Keywords: Dapped-end beams, finite element, shear failure, strengthening techniques, reinforced concrete, numerical investigation.

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56 Analytical and Numerical Results for Free Vibration of Laminated Composites Plates

Authors: Mohamed Amine Ben Henni, Taher Hassaine Daouadji, Boussad Abbes, Yu Ming Li, Fazilay Abbes

Abstract:

The reinforcement and repair of concrete structures by bonding composite materials have become relatively common operations. Different types of composite materials can be used: carbon fiber reinforced polymer (CFRP), glass fiber reinforced polymer (GFRP) as well as functionally graded material (FGM). The development of analytical and numerical models describing the mechanical behavior of structures in civil engineering reinforced by composite materials is necessary. These models will enable engineers to select, design, and size adequate reinforcements for the various types of damaged structures. This study focuses on the free vibration behavior of orthotropic laminated composite plates using a refined shear deformation theory. In these models, the distribution of transverse shear stresses is considered as parabolic satisfying the zero-shear stress condition on the top and bottom surfaces of the plates without using shear correction factors. In this analysis, the equation of motion for simply supported thick laminated rectangular plates is obtained by using the Hamilton’s principle. The accuracy of the developed model is demonstrated by comparing our results with solutions derived from other higher order models and with data found in the literature. Besides, a finite-element analysis is used to calculate the natural frequencies of laminated composite plates and is compared with those obtained by the analytical approach.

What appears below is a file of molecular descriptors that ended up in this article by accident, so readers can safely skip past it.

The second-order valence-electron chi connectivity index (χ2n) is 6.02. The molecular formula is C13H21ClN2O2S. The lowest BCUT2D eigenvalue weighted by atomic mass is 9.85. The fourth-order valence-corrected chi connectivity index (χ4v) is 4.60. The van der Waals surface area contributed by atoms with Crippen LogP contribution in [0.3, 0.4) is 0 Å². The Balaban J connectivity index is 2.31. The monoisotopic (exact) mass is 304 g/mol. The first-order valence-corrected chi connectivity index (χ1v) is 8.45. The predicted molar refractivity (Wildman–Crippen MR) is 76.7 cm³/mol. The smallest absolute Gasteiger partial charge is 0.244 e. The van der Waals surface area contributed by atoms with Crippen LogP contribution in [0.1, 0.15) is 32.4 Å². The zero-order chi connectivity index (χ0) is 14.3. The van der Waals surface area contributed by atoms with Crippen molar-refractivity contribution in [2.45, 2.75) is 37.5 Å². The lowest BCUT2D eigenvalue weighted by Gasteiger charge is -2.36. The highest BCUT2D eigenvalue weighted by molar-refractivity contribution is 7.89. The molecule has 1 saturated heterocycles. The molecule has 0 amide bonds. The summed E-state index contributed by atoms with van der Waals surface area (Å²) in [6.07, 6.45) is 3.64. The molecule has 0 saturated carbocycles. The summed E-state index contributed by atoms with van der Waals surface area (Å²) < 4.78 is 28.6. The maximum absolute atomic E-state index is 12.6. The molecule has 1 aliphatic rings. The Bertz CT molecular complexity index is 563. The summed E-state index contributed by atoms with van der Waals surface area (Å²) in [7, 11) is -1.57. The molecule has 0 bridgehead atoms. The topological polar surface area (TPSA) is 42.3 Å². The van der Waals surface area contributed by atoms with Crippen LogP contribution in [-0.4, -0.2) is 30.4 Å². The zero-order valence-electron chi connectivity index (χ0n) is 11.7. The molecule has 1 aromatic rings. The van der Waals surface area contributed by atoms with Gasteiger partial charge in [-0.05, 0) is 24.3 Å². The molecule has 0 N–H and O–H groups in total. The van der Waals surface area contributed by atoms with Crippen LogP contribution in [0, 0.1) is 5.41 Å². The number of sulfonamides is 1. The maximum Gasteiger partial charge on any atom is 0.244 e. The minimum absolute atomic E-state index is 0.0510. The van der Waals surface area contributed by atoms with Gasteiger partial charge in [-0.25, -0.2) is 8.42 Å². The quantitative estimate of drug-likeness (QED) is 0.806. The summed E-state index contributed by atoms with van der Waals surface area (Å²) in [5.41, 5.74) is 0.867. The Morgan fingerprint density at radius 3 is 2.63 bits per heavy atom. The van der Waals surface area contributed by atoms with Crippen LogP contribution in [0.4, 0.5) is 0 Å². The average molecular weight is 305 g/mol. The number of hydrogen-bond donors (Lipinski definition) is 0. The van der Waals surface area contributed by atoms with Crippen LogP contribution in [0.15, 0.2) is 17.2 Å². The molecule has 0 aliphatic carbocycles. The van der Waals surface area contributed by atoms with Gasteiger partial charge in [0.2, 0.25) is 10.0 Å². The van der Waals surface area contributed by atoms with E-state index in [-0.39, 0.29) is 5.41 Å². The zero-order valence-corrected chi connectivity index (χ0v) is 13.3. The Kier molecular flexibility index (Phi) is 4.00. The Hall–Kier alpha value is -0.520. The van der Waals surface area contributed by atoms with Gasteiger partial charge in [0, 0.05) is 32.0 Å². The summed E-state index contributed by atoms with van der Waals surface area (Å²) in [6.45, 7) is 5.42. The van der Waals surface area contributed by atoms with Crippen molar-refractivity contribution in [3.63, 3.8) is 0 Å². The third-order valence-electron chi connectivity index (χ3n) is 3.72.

Keywords: Composites materials, laminated composite plate, shear deformation theory of plates, finite element analysis, free vibration.

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55 The Effect of Nylon and Kevlar Stitching on the Mode I Fracture of Carbon/Epoxy Composites

Authors: Nisrin R. Abdelal, Steven L. Donaldson

Abstract: